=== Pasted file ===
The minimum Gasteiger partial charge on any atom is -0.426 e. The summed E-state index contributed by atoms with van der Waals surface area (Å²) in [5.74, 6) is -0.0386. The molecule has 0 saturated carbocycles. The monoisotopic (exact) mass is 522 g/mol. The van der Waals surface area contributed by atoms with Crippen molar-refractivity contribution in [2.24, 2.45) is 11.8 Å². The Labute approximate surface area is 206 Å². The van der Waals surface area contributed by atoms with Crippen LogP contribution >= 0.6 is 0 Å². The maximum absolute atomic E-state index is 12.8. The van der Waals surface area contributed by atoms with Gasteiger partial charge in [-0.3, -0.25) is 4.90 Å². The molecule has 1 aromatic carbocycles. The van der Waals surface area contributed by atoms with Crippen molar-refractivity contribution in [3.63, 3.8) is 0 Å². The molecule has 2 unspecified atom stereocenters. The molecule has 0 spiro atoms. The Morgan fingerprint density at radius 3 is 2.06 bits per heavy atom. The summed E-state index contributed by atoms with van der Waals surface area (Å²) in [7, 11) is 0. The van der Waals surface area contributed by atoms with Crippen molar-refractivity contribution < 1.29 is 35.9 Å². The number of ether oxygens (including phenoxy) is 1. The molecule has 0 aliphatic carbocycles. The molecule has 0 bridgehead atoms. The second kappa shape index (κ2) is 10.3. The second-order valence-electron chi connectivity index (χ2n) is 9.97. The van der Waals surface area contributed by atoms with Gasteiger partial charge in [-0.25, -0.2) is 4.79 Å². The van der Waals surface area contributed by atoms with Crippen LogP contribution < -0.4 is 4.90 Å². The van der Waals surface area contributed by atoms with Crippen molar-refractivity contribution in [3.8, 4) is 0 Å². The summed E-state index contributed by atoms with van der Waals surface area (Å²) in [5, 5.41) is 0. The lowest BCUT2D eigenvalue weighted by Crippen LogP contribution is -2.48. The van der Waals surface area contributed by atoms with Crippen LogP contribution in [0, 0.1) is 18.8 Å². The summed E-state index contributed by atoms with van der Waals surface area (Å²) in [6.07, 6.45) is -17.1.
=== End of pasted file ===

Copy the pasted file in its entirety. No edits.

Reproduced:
The minimum Gasteiger partial charge on any atom is -0.426 e. The summed E-state index contributed by atoms with van der Waals surface area (Å²) in [5.74, 6) is -0.0386. The molecule has 0 saturated carbocycles. The monoisotopic (exact) mass is 522 g/mol. The van der Waals surface area contributed by atoms with Crippen molar-refractivity contribution in [2.24, 2.45) is 11.8 Å². The Labute approximate surface area is 206 Å². The van der Waals surface area contributed by atoms with Crippen LogP contribution >= 0.6 is 0 Å². The maximum absolute atomic E-state index is 12.8. The van der Waals surface area contributed by atoms with Gasteiger partial charge in [-0.3, -0.25) is 4.90 Å². The molecule has 1 aromatic carbocycles. The van der Waals surface area contributed by atoms with Crippen molar-refractivity contribution in [3.63, 3.8) is 0 Å². The molecule has 2 unspecified atom stereocenters. The molecule has 0 spiro atoms. The Morgan fingerprint density at radius 3 is 2.06 bits per heavy atom. The summed E-state index contributed by atoms with van der Waals surface area (Å²) in [7, 11) is 0. The van der Waals surface area contributed by atoms with Crippen molar-refractivity contribution < 1.29 is 35.9 Å². The number of ether oxygens (including phenoxy) is 1. The molecule has 0 aliphatic carbocycles. The molecule has 0 bridgehead atoms. The second kappa shape index (κ2) is 10.3. The second-order valence-electron chi connectivity index (χ2n) is 9.97. The van der Waals surface area contributed by atoms with Gasteiger partial charge in [-0.25, -0.2) is 4.79 Å². The van der Waals surface area contributed by atoms with Crippen LogP contribution < -0.4 is 4.90 Å². The van der Waals surface area contributed by atoms with Crippen molar-refractivity contribution in [3.8, 4) is 0 Å². The summed E-state index contributed by atoms with van der Waals surface area (Å²) in [5, 5.41) is 0. The lowest BCUT2D eigenvalue weighted by Crippen LogP contribution is -2.48. The van der Waals surface area contributed by atoms with Crippen LogP contribution in [0, 0.1) is 18.8 Å². The summed E-state index contributed by atoms with van der Waals surface area (Å²) in [6.07, 6.45) is -17.1.